The Senate on Sunday insisted that the National Assembly had the power to make laws on the mode of elections, including the transmission of results.
The Spokesperson for the red chamber, Senator Ajibola Basiru, stated this in an interview with one of our correspondents.
He was reacting to a declaration by the Independent National Electoral Commission that the 1999 constitution gave it the power to determine and adopt any mode of elections.
But Senior lawyers, including Mike Ozekhome and Tayo Oyetibo, in separate interviews with supported INEC.
The fresh controversy over the power of the National Assembly came to the fore on Sunday as the joint conference committee of the two chambers of federal legislature meets this week to harmonise the versions of the electoral bill passed by the Senate and the House of Representatives.
The Senate, had on July 15, in its amendments to the Electoral Act, inserted a clause that mandated the electoral umpire to rely on the verdict of the National Communications Commission before it could transmit election results by electronic means.
The House of Representatives however passed a different version which allowed INEC to transmit election results electronically, where and when practicable.
Following the difference in the amendments passed by both chambers, a 14-member conference committee was set up to harmonise the two versions.
But top INEC officials, including the commission’s National Commissioner and Chairman (Electoral Operations and Logistic Committee), Prof. Okechukwu Ibeanu, have faulted the lawmakers.
But Basiru, who is a member of the conference committee, told The Punch on Sunday that the federal parliament could determine the mode of election for INEC through legislation.
He said, “I know that by section 4 of the Constitution read together with paragraph 22, the National Assembly has the power to make law on the mode of election.”
Asked if the conference committee would recommend that INEC should be allowed to transmit results electronically since it had demonstrated its capacity to do so, Basiru said he wouldn’t want to preempt the panel’s verdict.
He said, “I don’t have the power of clairvoyance to predict what decision with be taken by the Senate or the harmonisation committee.”
But senior lawyers, who spoke to our correspondents, supported INEC.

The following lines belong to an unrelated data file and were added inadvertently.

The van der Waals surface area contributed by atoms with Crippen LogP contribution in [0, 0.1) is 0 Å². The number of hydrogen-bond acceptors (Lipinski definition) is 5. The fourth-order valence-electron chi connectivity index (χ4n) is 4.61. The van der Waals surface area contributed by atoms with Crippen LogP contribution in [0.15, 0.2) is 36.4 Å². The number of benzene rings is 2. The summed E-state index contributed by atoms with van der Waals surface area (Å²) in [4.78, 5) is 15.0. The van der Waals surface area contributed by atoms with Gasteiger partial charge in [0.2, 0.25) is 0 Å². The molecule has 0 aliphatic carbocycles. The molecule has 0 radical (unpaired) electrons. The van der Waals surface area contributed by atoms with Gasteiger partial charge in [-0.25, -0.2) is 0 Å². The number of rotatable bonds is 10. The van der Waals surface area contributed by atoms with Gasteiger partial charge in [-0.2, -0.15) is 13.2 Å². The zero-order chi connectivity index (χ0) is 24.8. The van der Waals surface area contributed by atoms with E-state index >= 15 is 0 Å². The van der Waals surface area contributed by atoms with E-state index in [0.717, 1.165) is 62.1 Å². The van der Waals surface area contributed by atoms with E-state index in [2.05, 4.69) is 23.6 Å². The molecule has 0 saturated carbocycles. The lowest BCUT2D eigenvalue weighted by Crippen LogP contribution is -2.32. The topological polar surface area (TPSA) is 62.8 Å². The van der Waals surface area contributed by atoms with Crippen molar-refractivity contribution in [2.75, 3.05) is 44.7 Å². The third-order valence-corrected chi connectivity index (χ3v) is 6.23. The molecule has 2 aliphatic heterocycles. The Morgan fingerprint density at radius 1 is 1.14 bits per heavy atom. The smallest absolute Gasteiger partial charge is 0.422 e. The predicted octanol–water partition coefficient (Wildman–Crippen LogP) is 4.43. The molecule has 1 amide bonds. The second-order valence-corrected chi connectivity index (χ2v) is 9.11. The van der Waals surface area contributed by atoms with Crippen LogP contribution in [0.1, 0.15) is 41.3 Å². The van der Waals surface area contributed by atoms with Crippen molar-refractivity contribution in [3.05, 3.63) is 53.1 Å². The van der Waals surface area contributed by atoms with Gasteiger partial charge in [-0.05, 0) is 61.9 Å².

A Senior Advocate of Nigeria, Ozekhome, said, “INEC, by its very name, is supposed to be independent of any other person, body or authority. This is also the clear provision of Section 158(1) of the Constitution of the Federal Republic of Nigeria 1999. It states that in the performance of its duties, INEC shall not be subject to or be responsible to any other person or authority.”
According to him, if the constitution has made INEC independent, it means any other law that seems to make INEC dependent on another body is null and void to the extent of its inconsistency, by virtue of Section 1(3) of the constitution.
He added, “This means that the provisions of the Amendment Bill in Section 53(3) which the Senate was considering in July are dead on arrival. This is because it provides that INEC may transmit election results electronically, provided that the National Communications Commission agrees that it can reach into those areas in which the elections are to be held.
“After this, INEC is supposed to take the certification to the National Assembly for approval. What this signifies is that INEC would be subjected to the whims and caprices of the NCC and the National Assembly.
“We have a National Assembly where the ruling party has a majority over the other opposition parties. The Electoral Act has already made INEC independent to hold elections and transmit the results as they deem fit.
“The National Assembly is crying more than the bereaved, which is INEC. Their refusal to transmit election results electronically is a great injustice to Nigerians. The INEC, in a 25-page report earlier this year, made it clear that it has the capacity to transmit election results electronically.”
Ifedayo Adedipe (SAN) on his part INEC was not subject to anybody.
He stated, “Any other law being made to subjugate INEC would be deemed unconstitutional since it would be going against the provisions of the constitution.
“Part of the problems we have in this country is that we do not even look at the language of the constitution before we make additional laws. When the constitution has already prescribed that it cannot be subject to anybody, how can you then make it subject to the NCC or any other body?
Tayo Oyetibo (SAN) said “the constitution gave INEC the power to conduct and manage elections; transmitting election results electronically is part of the management.
He added, “The constitution is supreme, therefore, the National Assembly cannot curtail those powers. Any law intended to interfere with the exercise of those powers would be contrary to the constitution.
“So, I totally agree that INEC does not need the approval of the National Assembly to announce election results.”